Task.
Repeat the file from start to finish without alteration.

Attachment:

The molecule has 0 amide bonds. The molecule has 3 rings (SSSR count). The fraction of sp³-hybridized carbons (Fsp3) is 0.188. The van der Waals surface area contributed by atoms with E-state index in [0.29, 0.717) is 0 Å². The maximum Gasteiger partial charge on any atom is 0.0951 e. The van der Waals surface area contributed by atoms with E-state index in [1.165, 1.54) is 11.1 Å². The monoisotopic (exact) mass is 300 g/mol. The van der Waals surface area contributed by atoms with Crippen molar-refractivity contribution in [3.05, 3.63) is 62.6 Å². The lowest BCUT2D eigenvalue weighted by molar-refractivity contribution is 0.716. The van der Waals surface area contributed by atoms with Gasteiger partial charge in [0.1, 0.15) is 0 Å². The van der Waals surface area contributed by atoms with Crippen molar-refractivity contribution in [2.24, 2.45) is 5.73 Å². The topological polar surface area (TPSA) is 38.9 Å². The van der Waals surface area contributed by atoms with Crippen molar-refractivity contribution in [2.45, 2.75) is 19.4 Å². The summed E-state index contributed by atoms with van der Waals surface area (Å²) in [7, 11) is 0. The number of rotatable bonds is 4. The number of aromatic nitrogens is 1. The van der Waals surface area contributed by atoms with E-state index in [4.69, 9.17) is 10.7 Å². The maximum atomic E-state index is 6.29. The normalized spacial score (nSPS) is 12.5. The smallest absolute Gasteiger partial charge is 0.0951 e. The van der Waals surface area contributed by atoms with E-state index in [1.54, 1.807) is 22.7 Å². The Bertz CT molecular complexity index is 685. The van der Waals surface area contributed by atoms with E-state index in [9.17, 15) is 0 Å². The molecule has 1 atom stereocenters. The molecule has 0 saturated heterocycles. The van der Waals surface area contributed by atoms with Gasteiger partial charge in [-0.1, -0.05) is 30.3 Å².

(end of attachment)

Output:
The molecule has 0 amide bonds. The molecule has 3 rings (SSSR count). The fraction of sp³-hybridized carbons (Fsp3) is 0.188. The van der Waals surface area contributed by atoms with E-state index in [0.29, 0.717) is 0 Å². The maximum Gasteiger partial charge on any atom is 0.0951 e. The van der Waals surface area contributed by atoms with E-state index in [1.165, 1.54) is 11.1 Å². The monoisotopic (exact) mass is 300 g/mol. The van der Waals surface area contributed by atoms with Crippen molar-refractivity contribution in [3.05, 3.63) is 62.6 Å². The lowest BCUT2D eigenvalue weighted by molar-refractivity contribution is 0.716. The van der Waals surface area contributed by atoms with Gasteiger partial charge in [0.1, 0.15) is 0 Å². The van der Waals surface area contributed by atoms with Crippen molar-refractivity contribution in [2.24, 2.45) is 5.73 Å². The topological polar surface area (TPSA) is 38.9 Å². The van der Waals surface area contributed by atoms with Crippen molar-refractivity contribution in [2.45, 2.75) is 19.4 Å². The summed E-state index contributed by atoms with van der Waals surface area (Å²) in [7, 11) is 0. The number of rotatable bonds is 4. The number of aromatic nitrogens is 1. The van der Waals surface area contributed by atoms with E-state index in [4.69, 9.17) is 10.7 Å². The maximum atomic E-state index is 6.29. The normalized spacial score (nSPS) is 12.5. The smallest absolute Gasteiger partial charge is 0.0951 e. The van der Waals surface area contributed by atoms with E-state index in [1.54, 1.807) is 22.7 Å². The Bertz CT molecular complexity index is 685. The van der Waals surface area contributed by atoms with E-state index in [9.17, 15) is 0 Å². The molecule has 1 atom stereocenters. The molecule has 0 saturated heterocycles. The van der Waals surface area contributed by atoms with Gasteiger partial charge in [-0.1, -0.05) is 30.3 Å².